The use of antibiotics in young children might lead to a higher risk of obesity, and two new studies, one on mice and one on humans, conclude that changes of the intestinal bacteria caused by antibiotics could be responsible.
Taken together, the New York University researchers conclude that it might be necessary to broaden our concept of the causes of obesity and urge more caution in using antibiotics. Both studies focus on the early age, because that is when obesity begins, the scientists say.
The first study, published Wednesday in Nature, used mice to investigate the effects of low doses of antibiotic treatment. The researchers, led by Martin Blaser, thereby mimicked the treatment farm animals have been receiving in the United States in recent decades. Since the 1950s, low doses of antibiotics have been widely used as growth promoters in animals, reportedly increasing their size of by up to 10 percent.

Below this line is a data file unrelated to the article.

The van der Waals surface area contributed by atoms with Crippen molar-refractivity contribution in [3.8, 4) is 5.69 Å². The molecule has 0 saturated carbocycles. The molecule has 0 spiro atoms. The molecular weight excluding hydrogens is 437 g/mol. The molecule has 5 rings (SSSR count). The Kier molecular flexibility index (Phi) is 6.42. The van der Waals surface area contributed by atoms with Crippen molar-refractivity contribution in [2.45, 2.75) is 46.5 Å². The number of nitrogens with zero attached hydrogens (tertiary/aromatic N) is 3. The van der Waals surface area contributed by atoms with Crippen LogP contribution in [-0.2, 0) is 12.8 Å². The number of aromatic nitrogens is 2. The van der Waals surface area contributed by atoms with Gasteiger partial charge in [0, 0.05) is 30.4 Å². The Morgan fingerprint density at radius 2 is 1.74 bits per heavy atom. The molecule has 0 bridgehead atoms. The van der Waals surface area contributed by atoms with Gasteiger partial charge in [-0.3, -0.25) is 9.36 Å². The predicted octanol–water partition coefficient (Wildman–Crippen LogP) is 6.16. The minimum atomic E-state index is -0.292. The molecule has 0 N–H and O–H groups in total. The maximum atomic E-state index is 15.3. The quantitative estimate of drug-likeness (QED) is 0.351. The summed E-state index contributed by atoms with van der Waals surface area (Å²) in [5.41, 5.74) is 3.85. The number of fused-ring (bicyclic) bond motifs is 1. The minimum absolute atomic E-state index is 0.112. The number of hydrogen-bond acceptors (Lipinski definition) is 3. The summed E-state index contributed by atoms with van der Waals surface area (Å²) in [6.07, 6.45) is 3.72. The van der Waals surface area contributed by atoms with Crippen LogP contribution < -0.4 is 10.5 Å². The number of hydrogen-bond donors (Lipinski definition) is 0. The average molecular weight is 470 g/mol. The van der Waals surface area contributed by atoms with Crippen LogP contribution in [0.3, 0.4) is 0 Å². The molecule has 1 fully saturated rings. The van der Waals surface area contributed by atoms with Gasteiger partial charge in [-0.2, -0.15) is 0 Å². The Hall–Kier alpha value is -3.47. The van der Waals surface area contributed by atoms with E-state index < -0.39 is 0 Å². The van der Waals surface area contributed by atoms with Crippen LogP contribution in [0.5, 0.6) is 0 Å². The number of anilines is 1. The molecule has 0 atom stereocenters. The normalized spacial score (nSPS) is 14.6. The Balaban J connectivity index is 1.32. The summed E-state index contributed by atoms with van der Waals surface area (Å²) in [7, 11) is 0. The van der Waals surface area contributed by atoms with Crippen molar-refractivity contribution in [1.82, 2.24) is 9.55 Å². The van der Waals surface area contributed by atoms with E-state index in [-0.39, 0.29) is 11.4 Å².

“People used antibiotics to treat infections, but then they were surprised that even in the absence of disease, this led to bigger animals,” said scientist Didier Raoult, who was not connected to the studies.
Aiming to explain these observations, Blaser’s team treated young mice with low doses of antibiotics and found that while the treated mice did not become larger overall, they were, in fact, more obese.
The researchers suspected that changes in the intestine bacteria were responsible. They surveyed the bacteria using genetic methods and found that while treated and untreated mice had a similar total count of bacteria species, their compositions seemed to diverge. Some species of bacteria, previously shown to be associated with obesity in mice, were found at a higher concentration.